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“Sky Fighters, September 1937″ by Eugene M. Frandzen

Link - Posted by David on June 7, 2021 @ 6:00 am in

Eugene M. Frandzen painted the covers of Sky Fighters from its first issue in 1932 until he moved on from the pulps in 1939. At this point in the run, the covers were about the planes featured on the cover more than the story depicted. On the September 1937 cover, It’s the immortal Fokker D7!

The Ships on the Cover

th_SF_3709THE one type of plane most talked of when the German air service of World War times is mentioned, is the Fokker. And the outstanding plane of the Fokker line was the D7. Anthony Fokker, a Dutchman, tried to interest the Allies in his early efforts in plane building but met with such stubborn sales resistance that when war clouds formed over Europe and the German government showed it meant real business in buying Fokker planes he took up residence in Germany and promptly started to grind out fighting ships.

From the start his planes were outstanding. Those first monoplanes of his were flimsy many-wired braced things but they had stability, a characteristic which was lacking in most other types.

First Synchronized Machine-Gun

It was on an early Fokker monoplane that the first synchronized machine-gun appeared. This gun all but blasted the Allies from the skies.

As time progressed, so did Fokker planes. He switched to biplanes. Out of these came the D7, the most dreaded plane the Allies had to contend with.

It had no interplane bracing wires. The only external bracing wires were a pair crossed under the nose on the undercarriage.

On lack of interstrut bracing there goes an interesting side story. German flyers, on seeing no wires on the Fokker D7, threw up their hands in horror and refused to fly the darned things.

“It can’t be done,” they said even as they saw Fokker himself putting the new D7 through a series of difficult maneuvers.

A Fine Flying Steed

Fokker was not stumped. He yanked the D7s back into his assembly plant and had wire braces installed. Out they came again for tests. The German Aces took them up and gave them the works. They came down grinning with appreciation for a fine steed which could outfly any German ship in the skies. After Fokker had his ship in mass production he yanked the wires off all the D7s and said, “There, without those wires which are just dummies, you’ll get a couple of extra miles per hour.” They believed him and the real Fokker D7 was launched to do more damage to the Allies than any oilier ship.

The Squadron of Death

Another trick construction stunt on the Fokker was the welding in the joints of the fuselage. They did this welding in such a manner that it was real mass production done cheaply. After the joints were welded the frame looked as though it had been in a wreck, it was so out of shape. The welders merely hammered it back into alignment in a few minutes and it was ready for the riggers. It took our own engineers nearly two years after the war was over to find out how the Germans had done the stunt.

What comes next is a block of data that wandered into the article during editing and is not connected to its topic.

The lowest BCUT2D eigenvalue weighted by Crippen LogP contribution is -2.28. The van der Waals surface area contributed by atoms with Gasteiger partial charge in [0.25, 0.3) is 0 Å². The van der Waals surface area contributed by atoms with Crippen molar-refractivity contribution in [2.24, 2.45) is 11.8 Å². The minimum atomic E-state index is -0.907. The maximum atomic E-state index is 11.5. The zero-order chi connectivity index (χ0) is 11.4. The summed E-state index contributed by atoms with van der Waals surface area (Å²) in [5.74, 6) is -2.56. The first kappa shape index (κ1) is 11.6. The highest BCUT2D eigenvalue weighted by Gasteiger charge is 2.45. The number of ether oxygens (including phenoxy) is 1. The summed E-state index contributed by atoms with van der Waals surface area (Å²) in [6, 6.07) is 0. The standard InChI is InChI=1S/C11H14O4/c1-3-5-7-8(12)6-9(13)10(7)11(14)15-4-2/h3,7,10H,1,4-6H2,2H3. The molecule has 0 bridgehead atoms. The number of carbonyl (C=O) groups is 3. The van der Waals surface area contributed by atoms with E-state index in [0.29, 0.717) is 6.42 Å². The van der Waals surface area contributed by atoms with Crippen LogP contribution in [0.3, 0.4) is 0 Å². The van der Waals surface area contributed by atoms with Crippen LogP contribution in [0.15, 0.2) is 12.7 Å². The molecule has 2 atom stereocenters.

Many German squadrons painted their ships gaudy colors, put decorations on them and even pictures. One squadron of Fokker D7s called themselves the Squadron of Death. And on the fuselage of each plane was painted a skull and crossbones. They had such faith in this death dealing ship that they flaunted their gruesome insignia in the faces of the enemy as they drove them out of the sky. But war is a business, and like peacetime business a competitor’s product must be equalled or bettered or you go to the wall. The Allies didn’t intend going to the wall. True, from behind the eight ball things looked bad, but they had arched their backs and in a very few months the Fokker D7 was fighting for its life.

On the cover two Boche pilots tangled with a single Nieuport 28 C.1. Both Fokkers had skull and crossbones insignia on their flat fuselages. But it’s superior ships and superior flying that chalks up the score.

The first Fokker staggered in its tracks as the guns of the Nieuport blasted slugs into it. A puff of black smoke and down it went. The other German pilot stubbornly attacked the Nieuport which proceeded to fly rings around him and chop his ship to pieces. German ground troops fired their rifles up at the wraithlike Nieuport. Then the Fokker gave a sudden lurch, nosed down in a sickening power dive. German ground troops, who had admiringly noted the skull and crossbones, now gasped in horror as the ship went out of control and smashed them into the sides of their own trenches. The Fokker D7 had been equalled!

It had reached its peak. The Allies threw equally fine planes into the skies—but few surpassed the blunt-nosed awkward product of the Dutch inventor, Anthony Fokker.

The Ships on The Cover
Sky Fighters, September 1937 by Eugene M. Frandzen
(The Ships on The Cover Page)